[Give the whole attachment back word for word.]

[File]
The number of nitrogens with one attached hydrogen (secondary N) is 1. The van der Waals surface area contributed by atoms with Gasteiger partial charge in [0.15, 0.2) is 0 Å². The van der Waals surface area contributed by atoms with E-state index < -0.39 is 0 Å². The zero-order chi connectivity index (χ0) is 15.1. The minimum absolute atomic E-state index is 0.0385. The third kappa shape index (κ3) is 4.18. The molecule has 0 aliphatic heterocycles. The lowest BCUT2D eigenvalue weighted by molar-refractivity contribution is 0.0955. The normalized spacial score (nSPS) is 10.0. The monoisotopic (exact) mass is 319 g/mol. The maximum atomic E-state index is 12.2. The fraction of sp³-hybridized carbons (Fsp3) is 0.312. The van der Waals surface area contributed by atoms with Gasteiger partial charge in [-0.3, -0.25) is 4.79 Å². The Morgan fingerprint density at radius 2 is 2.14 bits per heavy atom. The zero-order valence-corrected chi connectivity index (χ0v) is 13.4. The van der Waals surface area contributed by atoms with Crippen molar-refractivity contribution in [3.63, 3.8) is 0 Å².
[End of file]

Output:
The number of nitrogens with one attached hydrogen (secondary N) is 1. The van der Waals surface area contributed by atoms with Gasteiger partial charge in [0.15, 0.2) is 0 Å². The van der Waals surface area contributed by atoms with E-state index < -0.39 is 0 Å². The zero-order chi connectivity index (χ0) is 15.1. The minimum absolute atomic E-state index is 0.0385. The third kappa shape index (κ3) is 4.18. The molecule has 0 aliphatic heterocycles. The lowest BCUT2D eigenvalue weighted by molar-refractivity contribution is 0.0955. The normalized spacial score (nSPS) is 10.0. The monoisotopic (exact) mass is 319 g/mol. The maximum atomic E-state index is 12.2. The fraction of sp³-hybridized carbons (Fsp3) is 0.312. The van der Waals surface area contributed by atoms with Gasteiger partial charge in [-0.3, -0.25) is 4.79 Å². The Morgan fingerprint density at radius 2 is 2.14 bits per heavy atom. The zero-order valence-corrected chi connectivity index (χ0v) is 13.4. The van der Waals surface area contributed by atoms with Crippen molar-refractivity contribution in [3.63, 3.8) is 0 Å².